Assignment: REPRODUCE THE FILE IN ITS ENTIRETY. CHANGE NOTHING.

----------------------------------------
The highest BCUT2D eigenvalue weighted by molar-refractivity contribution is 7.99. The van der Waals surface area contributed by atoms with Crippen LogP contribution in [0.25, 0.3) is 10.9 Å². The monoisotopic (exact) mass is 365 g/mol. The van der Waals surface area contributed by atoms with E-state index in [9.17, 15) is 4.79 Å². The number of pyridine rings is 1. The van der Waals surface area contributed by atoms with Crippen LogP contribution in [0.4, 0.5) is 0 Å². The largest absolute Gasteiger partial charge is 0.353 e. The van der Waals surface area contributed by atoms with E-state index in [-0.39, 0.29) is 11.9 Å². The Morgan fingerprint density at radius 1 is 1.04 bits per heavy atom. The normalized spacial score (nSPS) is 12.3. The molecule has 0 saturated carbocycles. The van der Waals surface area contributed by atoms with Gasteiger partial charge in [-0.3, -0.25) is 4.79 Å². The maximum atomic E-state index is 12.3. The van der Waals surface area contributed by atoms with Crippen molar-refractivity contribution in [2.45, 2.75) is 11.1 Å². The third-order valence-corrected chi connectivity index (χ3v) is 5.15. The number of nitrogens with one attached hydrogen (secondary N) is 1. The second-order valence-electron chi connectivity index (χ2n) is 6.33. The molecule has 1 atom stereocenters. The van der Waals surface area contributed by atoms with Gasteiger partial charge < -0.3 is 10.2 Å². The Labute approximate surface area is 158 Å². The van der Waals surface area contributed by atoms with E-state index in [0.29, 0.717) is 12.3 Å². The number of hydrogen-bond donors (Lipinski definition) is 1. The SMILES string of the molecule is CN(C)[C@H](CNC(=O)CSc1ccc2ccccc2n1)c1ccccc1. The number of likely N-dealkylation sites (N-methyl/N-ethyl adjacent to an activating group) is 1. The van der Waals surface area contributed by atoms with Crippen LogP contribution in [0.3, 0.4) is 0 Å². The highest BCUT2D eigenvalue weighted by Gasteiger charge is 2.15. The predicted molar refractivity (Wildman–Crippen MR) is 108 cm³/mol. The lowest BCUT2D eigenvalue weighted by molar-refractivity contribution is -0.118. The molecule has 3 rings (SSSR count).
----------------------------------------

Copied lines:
The highest BCUT2D eigenvalue weighted by molar-refractivity contribution is 7.99. The van der Waals surface area contributed by atoms with Crippen LogP contribution in [0.25, 0.3) is 10.9 Å². The monoisotopic (exact) mass is 365 g/mol. The van der Waals surface area contributed by atoms with E-state index in [9.17, 15) is 4.79 Å². The number of pyridine rings is 1. The van der Waals surface area contributed by atoms with Crippen LogP contribution in [0.4, 0.5) is 0 Å². The largest absolute Gasteiger partial charge is 0.353 e. The van der Waals surface area contributed by atoms with E-state index in [-0.39, 0.29) is 11.9 Å². The Morgan fingerprint density at radius 1 is 1.04 bits per heavy atom. The normalized spacial score (nSPS) is 12.3. The molecule has 0 saturated carbocycles. The van der Waals surface area contributed by atoms with Gasteiger partial charge in [-0.3, -0.25) is 4.79 Å². The maximum atomic E-state index is 12.3. The van der Waals surface area contributed by atoms with Crippen molar-refractivity contribution in [2.45, 2.75) is 11.1 Å². The third-order valence-corrected chi connectivity index (χ3v) is 5.15. The number of nitrogens with one attached hydrogen (secondary N) is 1. The second-order valence-electron chi connectivity index (χ2n) is 6.33. The molecule has 1 atom stereocenters. The van der Waals surface area contributed by atoms with Gasteiger partial charge < -0.3 is 10.2 Å². The Labute approximate surface area is 158 Å². The van der Waals surface area contributed by atoms with E-state index in [0.29, 0.717) is 12.3 Å². The number of hydrogen-bond donors (Lipinski definition) is 1. The SMILES string of the molecule is CN(C)[C@H](CNC(=O)CSc1ccc2ccccc2n1)c1ccccc1. The number of likely N-dealkylation sites (N-methyl/N-ethyl adjacent to an activating group) is 1. The van der Waals surface area contributed by atoms with Crippen LogP contribution in [0.3, 0.4) is 0 Å². The highest BCUT2D eigenvalue weighted by Gasteiger charge is 2.15. The predicted molar refractivity (Wildman–Crippen MR) is 108 cm³/mol. The lowest BCUT2D eigenvalue weighted by molar-refractivity contribution is -0.118. The molecule has 3 rings (SSSR count).